Texas Attorney General Greg Abbott announced he has filed a court action to stop an El Paso, Texas, father and his two sons who operate an unlicensed “real estate” business from illegally taking earnest money from potential homeowners when the properties offered for sale face imminent foreclosures.
The suit also freezes the assets of Nebram Enterprises, operated by Gilberto Romo and his sons, Edward and Paul Romo, and stops the trio from soliciting money from consumers for property they have no right to offer for sale. They must also obtain a proper license from the Texas Real Estate Commission (TREC) before conducting any further business in Texas.
“First-time homeowners should never have to navigate a gauntlet of scam artists in the pursuit of the American dream of home ownership,” said Attorney General Abbott. “Today’s court filing actually halted the imminent foreclosure of a home being purchased by innocent consumers in El Paso. This exploitation must stop.”
The Romos advertised Nebram Enterprises’ services in small publications around El Paso, claiming to offer homes for sale. The men are not licensed to sell homes, and many of the homes they selected to advertised for sale were facing foreclosure. Attorney General Abbott’s suit alleges the trio has been involved in transactions on at least 33 homes.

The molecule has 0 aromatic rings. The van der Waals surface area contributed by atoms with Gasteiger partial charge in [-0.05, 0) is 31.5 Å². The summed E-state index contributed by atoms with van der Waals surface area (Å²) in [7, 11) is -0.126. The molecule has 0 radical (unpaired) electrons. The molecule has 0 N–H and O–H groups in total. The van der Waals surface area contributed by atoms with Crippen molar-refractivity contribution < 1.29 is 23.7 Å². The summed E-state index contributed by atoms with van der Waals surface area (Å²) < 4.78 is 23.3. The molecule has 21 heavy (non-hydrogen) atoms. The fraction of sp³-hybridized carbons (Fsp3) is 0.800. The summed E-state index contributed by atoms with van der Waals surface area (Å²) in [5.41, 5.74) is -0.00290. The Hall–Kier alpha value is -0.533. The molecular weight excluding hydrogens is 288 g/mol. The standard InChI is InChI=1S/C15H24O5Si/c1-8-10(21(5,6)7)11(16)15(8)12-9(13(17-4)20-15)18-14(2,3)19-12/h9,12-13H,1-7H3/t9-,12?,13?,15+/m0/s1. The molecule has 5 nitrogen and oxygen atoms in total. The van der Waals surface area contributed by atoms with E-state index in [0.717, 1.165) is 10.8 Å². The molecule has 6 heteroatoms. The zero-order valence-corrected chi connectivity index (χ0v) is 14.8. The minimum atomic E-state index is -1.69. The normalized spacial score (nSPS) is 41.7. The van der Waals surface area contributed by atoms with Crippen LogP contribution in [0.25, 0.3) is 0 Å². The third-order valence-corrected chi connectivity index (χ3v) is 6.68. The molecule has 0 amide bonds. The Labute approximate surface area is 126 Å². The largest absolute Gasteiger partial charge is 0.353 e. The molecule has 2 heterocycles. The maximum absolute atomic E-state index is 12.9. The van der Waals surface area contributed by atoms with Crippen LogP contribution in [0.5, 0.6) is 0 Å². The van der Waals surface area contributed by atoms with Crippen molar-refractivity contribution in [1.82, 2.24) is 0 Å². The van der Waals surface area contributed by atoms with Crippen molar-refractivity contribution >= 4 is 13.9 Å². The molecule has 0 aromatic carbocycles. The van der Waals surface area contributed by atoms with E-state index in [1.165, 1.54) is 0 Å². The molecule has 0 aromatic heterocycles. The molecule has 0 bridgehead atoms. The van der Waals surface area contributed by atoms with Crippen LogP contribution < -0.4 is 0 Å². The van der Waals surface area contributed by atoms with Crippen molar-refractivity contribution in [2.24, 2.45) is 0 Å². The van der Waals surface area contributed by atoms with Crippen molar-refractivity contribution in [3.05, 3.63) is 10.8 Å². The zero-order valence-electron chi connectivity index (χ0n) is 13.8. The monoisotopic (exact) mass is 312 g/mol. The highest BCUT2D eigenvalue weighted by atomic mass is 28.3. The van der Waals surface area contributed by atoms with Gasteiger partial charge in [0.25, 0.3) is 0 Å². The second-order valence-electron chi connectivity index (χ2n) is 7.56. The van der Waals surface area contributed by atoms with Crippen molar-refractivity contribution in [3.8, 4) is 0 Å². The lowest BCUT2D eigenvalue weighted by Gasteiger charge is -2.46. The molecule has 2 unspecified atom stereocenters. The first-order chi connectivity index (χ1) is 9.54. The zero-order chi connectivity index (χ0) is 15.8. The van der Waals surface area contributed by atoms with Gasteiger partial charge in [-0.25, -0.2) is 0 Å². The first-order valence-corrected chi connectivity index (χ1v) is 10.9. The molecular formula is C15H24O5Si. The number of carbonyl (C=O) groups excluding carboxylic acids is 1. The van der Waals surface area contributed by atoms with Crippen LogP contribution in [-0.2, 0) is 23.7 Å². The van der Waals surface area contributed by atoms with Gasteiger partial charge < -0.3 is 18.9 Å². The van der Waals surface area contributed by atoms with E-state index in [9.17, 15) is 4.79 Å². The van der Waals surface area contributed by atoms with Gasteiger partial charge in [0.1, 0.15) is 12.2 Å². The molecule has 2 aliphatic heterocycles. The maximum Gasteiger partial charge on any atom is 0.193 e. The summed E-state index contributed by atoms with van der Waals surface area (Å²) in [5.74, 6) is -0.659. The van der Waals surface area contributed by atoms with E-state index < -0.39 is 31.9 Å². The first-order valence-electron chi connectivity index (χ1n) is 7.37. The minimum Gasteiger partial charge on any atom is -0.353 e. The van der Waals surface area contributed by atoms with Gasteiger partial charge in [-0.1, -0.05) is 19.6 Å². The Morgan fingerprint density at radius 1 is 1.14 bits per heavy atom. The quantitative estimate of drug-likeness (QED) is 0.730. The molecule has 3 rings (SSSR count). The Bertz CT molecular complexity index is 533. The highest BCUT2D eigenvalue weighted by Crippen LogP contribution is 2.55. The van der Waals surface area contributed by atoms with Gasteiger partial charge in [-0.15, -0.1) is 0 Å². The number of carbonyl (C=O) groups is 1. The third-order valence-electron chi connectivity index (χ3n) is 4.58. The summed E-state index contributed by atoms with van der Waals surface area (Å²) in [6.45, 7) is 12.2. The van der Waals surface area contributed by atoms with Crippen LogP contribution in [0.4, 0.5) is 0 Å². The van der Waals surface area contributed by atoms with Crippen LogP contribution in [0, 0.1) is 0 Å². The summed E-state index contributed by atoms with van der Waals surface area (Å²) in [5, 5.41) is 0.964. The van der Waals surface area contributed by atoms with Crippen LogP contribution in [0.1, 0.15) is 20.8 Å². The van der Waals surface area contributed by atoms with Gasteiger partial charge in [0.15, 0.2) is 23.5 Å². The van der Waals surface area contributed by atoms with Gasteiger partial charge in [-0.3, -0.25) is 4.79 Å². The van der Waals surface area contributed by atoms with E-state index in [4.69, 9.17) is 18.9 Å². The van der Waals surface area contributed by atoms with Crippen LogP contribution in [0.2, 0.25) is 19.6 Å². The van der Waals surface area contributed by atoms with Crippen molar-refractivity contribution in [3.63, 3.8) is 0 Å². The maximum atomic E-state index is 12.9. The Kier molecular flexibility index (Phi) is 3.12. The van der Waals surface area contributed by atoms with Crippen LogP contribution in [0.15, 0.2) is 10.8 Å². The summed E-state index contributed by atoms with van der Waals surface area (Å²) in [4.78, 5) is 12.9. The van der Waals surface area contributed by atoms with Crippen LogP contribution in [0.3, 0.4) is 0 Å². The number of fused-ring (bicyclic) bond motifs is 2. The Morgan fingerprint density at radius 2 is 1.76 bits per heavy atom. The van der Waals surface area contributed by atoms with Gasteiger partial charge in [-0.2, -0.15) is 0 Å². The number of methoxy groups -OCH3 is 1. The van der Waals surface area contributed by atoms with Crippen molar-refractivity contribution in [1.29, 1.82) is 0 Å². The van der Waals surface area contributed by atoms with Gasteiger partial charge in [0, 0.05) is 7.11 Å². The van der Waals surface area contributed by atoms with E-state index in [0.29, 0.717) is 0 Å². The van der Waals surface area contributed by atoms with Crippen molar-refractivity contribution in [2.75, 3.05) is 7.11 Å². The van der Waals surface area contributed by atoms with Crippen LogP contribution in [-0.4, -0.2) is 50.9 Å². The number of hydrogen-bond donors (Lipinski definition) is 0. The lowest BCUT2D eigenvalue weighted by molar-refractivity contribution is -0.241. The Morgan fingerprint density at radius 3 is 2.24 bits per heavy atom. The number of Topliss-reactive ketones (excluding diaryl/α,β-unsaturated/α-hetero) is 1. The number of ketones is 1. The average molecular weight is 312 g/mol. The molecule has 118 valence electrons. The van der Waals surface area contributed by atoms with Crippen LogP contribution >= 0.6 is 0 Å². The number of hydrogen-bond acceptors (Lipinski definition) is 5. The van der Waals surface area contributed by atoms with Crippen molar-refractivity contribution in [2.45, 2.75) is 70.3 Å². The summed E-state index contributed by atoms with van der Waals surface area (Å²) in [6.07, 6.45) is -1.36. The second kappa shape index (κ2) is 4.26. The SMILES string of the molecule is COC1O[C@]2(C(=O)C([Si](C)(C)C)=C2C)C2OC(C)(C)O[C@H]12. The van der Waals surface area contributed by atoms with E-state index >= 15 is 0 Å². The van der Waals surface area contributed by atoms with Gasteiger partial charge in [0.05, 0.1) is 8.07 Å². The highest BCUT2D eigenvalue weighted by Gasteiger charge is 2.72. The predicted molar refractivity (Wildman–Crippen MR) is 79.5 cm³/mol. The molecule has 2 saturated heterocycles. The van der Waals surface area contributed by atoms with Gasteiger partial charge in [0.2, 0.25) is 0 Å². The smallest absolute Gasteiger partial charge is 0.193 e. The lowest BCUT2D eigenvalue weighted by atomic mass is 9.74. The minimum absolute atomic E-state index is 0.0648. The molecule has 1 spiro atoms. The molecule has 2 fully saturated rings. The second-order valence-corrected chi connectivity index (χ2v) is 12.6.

In some cases, the Romos represented themselves as owners of the homes, yet had no titles to them, having previously sold the homes to others without the present buyers’ knowledge. The customers who contacted them about the homes spoke little English and were persuaded to sign TREC earnest money contracts and pay agreed-upon amounts to hold the “sale” as pending.
In other cases, the Romos took earnest money from unwitting consumers yet never received a signed agreement from current homeowners that the sale was acceptable. The court action, for example, asks the court to compel the Romos to immediately refund earnest money taken from a prospective buyer in October in such a scheme.
The Attorney General’s lawsuit demands the refund of all illicitly obtained money from consumers, plus civil penalties of $20,000 per violation of the Texas Deceptive Trade Practices Act.
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